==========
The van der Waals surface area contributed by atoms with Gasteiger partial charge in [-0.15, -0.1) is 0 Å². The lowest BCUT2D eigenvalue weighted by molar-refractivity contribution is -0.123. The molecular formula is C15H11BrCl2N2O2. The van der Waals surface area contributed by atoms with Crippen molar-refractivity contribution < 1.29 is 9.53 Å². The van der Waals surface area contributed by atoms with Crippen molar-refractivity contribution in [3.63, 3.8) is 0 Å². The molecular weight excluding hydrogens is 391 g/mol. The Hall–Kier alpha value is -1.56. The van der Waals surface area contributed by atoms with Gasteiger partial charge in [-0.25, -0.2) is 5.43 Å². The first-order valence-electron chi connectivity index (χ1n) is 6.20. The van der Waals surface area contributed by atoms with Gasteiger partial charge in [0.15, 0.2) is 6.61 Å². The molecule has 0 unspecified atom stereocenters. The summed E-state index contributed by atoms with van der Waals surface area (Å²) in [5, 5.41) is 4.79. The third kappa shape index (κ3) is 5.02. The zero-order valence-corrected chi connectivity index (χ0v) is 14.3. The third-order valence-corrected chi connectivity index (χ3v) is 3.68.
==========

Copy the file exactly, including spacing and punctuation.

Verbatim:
The van der Waals surface area contributed by atoms with Gasteiger partial charge in [-0.15, -0.1) is 0 Å². The lowest BCUT2D eigenvalue weighted by molar-refractivity contribution is -0.123. The molecular formula is C15H11BrCl2N2O2. The van der Waals surface area contributed by atoms with Crippen molar-refractivity contribution < 1.29 is 9.53 Å². The van der Waals surface area contributed by atoms with Crippen molar-refractivity contribution in [3.63, 3.8) is 0 Å². The molecular weight excluding hydrogens is 391 g/mol. The Hall–Kier alpha value is -1.56. The van der Waals surface area contributed by atoms with Gasteiger partial charge in [-0.25, -0.2) is 5.43 Å². The first-order valence-electron chi connectivity index (χ1n) is 6.20. The van der Waals surface area contributed by atoms with Gasteiger partial charge in [0.15, 0.2) is 6.61 Å². The molecule has 0 unspecified atom stereocenters. The summed E-state index contributed by atoms with van der Waals surface area (Å²) in [5, 5.41) is 4.79. The third kappa shape index (κ3) is 5.02. The zero-order valence-corrected chi connectivity index (χ0v) is 14.3. The third-order valence-corrected chi connectivity index (χ3v) is 3.68.